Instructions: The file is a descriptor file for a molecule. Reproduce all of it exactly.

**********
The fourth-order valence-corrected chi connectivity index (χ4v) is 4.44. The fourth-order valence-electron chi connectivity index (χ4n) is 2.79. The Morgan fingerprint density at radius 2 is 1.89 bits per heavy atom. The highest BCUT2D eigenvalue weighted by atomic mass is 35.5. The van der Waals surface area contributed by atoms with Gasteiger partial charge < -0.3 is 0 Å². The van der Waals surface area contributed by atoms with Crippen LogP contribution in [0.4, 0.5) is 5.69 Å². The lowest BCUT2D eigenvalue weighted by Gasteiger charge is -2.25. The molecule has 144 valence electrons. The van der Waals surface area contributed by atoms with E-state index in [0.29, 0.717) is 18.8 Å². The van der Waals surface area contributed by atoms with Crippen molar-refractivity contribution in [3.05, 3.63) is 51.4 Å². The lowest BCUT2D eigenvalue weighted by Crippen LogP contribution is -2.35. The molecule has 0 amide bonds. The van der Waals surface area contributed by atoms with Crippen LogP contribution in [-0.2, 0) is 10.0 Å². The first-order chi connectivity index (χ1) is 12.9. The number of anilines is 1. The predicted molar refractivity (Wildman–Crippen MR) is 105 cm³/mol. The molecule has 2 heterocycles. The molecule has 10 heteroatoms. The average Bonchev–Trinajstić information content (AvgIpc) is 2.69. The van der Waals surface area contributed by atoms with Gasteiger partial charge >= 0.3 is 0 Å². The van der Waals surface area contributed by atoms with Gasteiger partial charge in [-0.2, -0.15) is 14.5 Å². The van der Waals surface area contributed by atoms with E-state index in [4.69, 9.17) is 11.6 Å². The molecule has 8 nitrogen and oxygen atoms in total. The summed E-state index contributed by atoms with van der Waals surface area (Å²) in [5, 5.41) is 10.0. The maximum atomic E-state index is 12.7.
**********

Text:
The fourth-order valence-corrected chi connectivity index (χ4v) is 4.44. The fourth-order valence-electron chi connectivity index (χ4n) is 2.79. The Morgan fingerprint density at radius 2 is 1.89 bits per heavy atom. The highest BCUT2D eigenvalue weighted by atomic mass is 35.5. The van der Waals surface area contributed by atoms with Gasteiger partial charge < -0.3 is 0 Å². The van der Waals surface area contributed by atoms with Crippen LogP contribution in [0.4, 0.5) is 5.69 Å². The lowest BCUT2D eigenvalue weighted by Gasteiger charge is -2.25. The molecule has 144 valence electrons. The van der Waals surface area contributed by atoms with E-state index in [0.29, 0.717) is 18.8 Å². The van der Waals surface area contributed by atoms with Crippen molar-refractivity contribution in [3.05, 3.63) is 51.4 Å². The lowest BCUT2D eigenvalue weighted by Crippen LogP contribution is -2.35. The molecule has 0 amide bonds. The van der Waals surface area contributed by atoms with Crippen LogP contribution in [-0.2, 0) is 10.0 Å². The first-order chi connectivity index (χ1) is 12.9. The number of anilines is 1. The predicted molar refractivity (Wildman–Crippen MR) is 105 cm³/mol. The molecule has 2 heterocycles. The molecule has 10 heteroatoms. The average Bonchev–Trinajstić information content (AvgIpc) is 2.69. The van der Waals surface area contributed by atoms with Gasteiger partial charge >= 0.3 is 0 Å². The van der Waals surface area contributed by atoms with Gasteiger partial charge in [-0.2, -0.15) is 14.5 Å². The van der Waals surface area contributed by atoms with E-state index in [4.69, 9.17) is 11.6 Å². The molecule has 8 nitrogen and oxygen atoms in total. The summed E-state index contributed by atoms with van der Waals surface area (Å²) in [5, 5.41) is 10.0. The maximum atomic E-state index is 12.7.